The announcement also follows the group’s establishment of a new, more formal membership structure.
Roughly two years into the existence of the Quantum Economic Development Consortium, or QED-C—a National Institute of Standards and Technology-backed group of cross-sector stakeholders aiming to strategically confront quantum-related technology, standards and workforce gaps—the White House on Wednesday revealed member companies that officially signed on to steer it.
Boeing, ColdQuanta, Google, IBM, QC Ware and Zapata Computing—as well as NIST and the Energy Department—make up the QED-C’s newly announced steering committee. It marks an important move in the organization’s maturity.
During an email exchange Wednesday, the consortium’s Deputy Director Dr. Celia Merzbacher provided Nextgov with a glimpse into what the QED-C has accomplished so far, and how the committee fits into its broader evolution.
“QED-C looks forward to solidifying its role as the consortium that brings together all parts of the quantum ecosystem to accelerate development, innovation, application and economic benefit from quantum information science and technology,” Merzbacher explained.
NIST stood up the consortium in September 2018, and it was more formally codified as part of the broader National Quantum Initiative Act signed by President Trump in December of that year. Quantum information science and technology apply the world of quantum physics—at the atomic scale—and hold promise to radically advance fields across computing, sensors, communication, drug and materials development and much more. QED-C aims to pinpoint future needs around standards, cybersecurity, measurement and more that must be addressed to boost quantum development across the U.S. industrial landscape.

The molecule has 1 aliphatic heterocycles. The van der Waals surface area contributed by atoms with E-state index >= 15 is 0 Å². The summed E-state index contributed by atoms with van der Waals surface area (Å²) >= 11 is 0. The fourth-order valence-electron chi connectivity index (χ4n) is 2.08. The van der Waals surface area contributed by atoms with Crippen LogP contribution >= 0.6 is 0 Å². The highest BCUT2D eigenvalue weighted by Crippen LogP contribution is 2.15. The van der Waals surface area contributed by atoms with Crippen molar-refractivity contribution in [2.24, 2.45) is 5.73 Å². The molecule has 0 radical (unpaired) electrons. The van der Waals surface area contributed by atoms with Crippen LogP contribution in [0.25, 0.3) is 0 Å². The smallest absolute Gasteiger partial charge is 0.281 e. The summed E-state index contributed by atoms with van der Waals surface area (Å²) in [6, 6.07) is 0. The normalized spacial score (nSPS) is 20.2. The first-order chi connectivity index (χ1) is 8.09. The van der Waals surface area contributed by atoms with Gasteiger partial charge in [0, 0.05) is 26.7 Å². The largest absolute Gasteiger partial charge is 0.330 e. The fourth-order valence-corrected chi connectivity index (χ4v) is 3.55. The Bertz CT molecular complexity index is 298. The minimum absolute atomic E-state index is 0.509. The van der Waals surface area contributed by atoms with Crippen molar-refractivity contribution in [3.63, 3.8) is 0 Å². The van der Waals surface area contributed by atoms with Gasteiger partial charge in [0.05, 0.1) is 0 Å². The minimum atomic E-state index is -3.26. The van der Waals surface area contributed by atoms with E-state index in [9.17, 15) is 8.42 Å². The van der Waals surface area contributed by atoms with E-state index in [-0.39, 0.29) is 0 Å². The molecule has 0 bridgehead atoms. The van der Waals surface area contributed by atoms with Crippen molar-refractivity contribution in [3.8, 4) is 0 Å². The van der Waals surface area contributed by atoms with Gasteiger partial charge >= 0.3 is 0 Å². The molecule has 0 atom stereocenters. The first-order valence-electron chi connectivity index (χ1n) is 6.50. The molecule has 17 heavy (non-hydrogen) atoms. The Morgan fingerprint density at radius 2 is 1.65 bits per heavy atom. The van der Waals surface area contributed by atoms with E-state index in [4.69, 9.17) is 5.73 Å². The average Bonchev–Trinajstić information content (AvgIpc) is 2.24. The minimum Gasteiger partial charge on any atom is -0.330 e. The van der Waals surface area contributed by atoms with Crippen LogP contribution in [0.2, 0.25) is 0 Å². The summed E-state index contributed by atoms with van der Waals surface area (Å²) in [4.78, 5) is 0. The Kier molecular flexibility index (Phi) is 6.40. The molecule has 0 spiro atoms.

More than 180 stakeholders, including at least 140 companies, 30 universities, and six national labs enrolled to date.
Highlighting the organization’s moves since its founding, Merzbacher said the consortium has identified enabling technology areas of need, and is creating research and development roadmaps in areas around cryogenics, lasers, materials characterization and synthesis, electronics and more. The group is also working to inform the development of standards and benchmarks for practical application, hone in on the characteristics and trends of the quantum information science workforce and it completed an initial quantum computing market assessment and forecast. On top of multiple other efforts, officials on board have also assessed the impact of COVID-19 on the quantum industry, and followed up with recommended actions.
And though QED-C launched two years ago under what Merzbacher deemed “a more informal structure,” she added that it has now been formalized under a new membership agreement.
“The announcement today is upon the signing on of the steering committee member companies to the new, formal membership and governance. They are the first companies to sign on,” Merzbacher explained Wednesday. “Under the new membership structure there will be opportunities for members to compete for research funding and other benefits.”
According to the deputy director, the new governance structure sets out the procedure for annually electing steering committee members. The QED-C’s website lists names of individuals on the steering committee from the member companies and agencies that were announced Wednesday.
Merzbacher confirmed that the original members—formerly called the governing board, and now referred to as the steering committee—will serve through the end of the year. They were initially elected by the corporate participants in October 2018 for two-year terms, she noted, and there will be an election later this year under the newly instituted and formalized organization.
“Some may be re-elected for another term,” Merzbacher said. “Going forward we will replace [roughly one-third] of the seats each year.”
So far, the steering committee members pictured on the site appear to be predominantly white men.
“With the upcoming election, we look forward to having a diverse set of candidates,” Merzbacher said.